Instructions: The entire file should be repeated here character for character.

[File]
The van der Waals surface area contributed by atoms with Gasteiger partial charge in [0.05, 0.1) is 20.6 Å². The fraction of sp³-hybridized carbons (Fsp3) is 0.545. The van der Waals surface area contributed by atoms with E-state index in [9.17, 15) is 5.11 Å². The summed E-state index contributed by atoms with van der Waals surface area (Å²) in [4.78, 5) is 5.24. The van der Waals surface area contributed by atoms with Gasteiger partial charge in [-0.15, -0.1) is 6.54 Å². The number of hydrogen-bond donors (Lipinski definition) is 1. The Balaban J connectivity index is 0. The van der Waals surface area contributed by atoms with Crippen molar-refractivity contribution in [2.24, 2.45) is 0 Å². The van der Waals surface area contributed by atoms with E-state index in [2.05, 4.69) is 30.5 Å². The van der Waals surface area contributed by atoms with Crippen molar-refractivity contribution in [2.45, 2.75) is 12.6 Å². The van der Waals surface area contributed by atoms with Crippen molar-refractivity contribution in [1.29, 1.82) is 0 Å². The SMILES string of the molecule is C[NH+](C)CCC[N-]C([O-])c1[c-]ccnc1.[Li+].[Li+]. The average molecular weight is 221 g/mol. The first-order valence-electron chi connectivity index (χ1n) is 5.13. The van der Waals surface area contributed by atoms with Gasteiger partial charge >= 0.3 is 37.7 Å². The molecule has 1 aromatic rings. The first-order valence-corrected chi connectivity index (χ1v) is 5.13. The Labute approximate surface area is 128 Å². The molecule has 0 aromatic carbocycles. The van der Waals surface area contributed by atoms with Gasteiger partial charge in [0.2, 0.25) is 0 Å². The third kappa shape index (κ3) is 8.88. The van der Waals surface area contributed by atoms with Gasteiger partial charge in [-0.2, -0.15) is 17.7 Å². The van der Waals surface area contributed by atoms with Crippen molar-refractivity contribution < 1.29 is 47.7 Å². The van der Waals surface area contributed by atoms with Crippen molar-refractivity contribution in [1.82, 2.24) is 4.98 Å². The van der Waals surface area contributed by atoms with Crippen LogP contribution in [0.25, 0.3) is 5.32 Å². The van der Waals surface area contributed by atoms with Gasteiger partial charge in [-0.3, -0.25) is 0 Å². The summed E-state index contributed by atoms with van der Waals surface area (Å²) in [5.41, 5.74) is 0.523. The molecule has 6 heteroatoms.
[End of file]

The van der Waals surface area contributed by atoms with Gasteiger partial charge in [0.05, 0.1) is 20.6 Å². The fraction of sp³-hybridized carbons (Fsp3) is 0.545. The van der Waals surface area contributed by atoms with E-state index in [9.17, 15) is 5.11 Å². The summed E-state index contributed by atoms with van der Waals surface area (Å²) in [4.78, 5) is 5.24. The van der Waals surface area contributed by atoms with Gasteiger partial charge in [-0.15, -0.1) is 6.54 Å². The number of hydrogen-bond donors (Lipinski definition) is 1. The Balaban J connectivity index is 0. The van der Waals surface area contributed by atoms with Crippen molar-refractivity contribution in [2.24, 2.45) is 0 Å². The van der Waals surface area contributed by atoms with E-state index in [2.05, 4.69) is 30.5 Å². The van der Waals surface area contributed by atoms with Crippen molar-refractivity contribution in [2.45, 2.75) is 12.6 Å². The van der Waals surface area contributed by atoms with Crippen molar-refractivity contribution in [1.29, 1.82) is 0 Å². The SMILES string of the molecule is C[NH+](C)CCC[N-]C([O-])c1[c-]ccnc1.[Li+].[Li+]. The average molecular weight is 221 g/mol. The first-order valence-electron chi connectivity index (χ1n) is 5.13. The van der Waals surface area contributed by atoms with Gasteiger partial charge >= 0.3 is 37.7 Å². The molecule has 1 aromatic rings. The first-order valence-corrected chi connectivity index (χ1v) is 5.13. The Labute approximate surface area is 128 Å². The molecule has 0 aromatic carbocycles. The van der Waals surface area contributed by atoms with Gasteiger partial charge in [0.2, 0.25) is 0 Å². The third kappa shape index (κ3) is 8.88. The van der Waals surface area contributed by atoms with Gasteiger partial charge in [-0.2, -0.15) is 17.7 Å². The van der Waals surface area contributed by atoms with Crippen molar-refractivity contribution < 1.29 is 47.7 Å². The van der Waals surface area contributed by atoms with Crippen molar-refractivity contribution in [1.82, 2.24) is 4.98 Å². The van der Waals surface area contributed by atoms with Crippen LogP contribution in [0.25, 0.3) is 5.32 Å². The van der Waals surface area contributed by atoms with Gasteiger partial charge in [-0.3, -0.25) is 0 Å². The summed E-state index contributed by atoms with van der Waals surface area (Å²) in [5.41, 5.74) is 0.523. The molecule has 6 heteroatoms.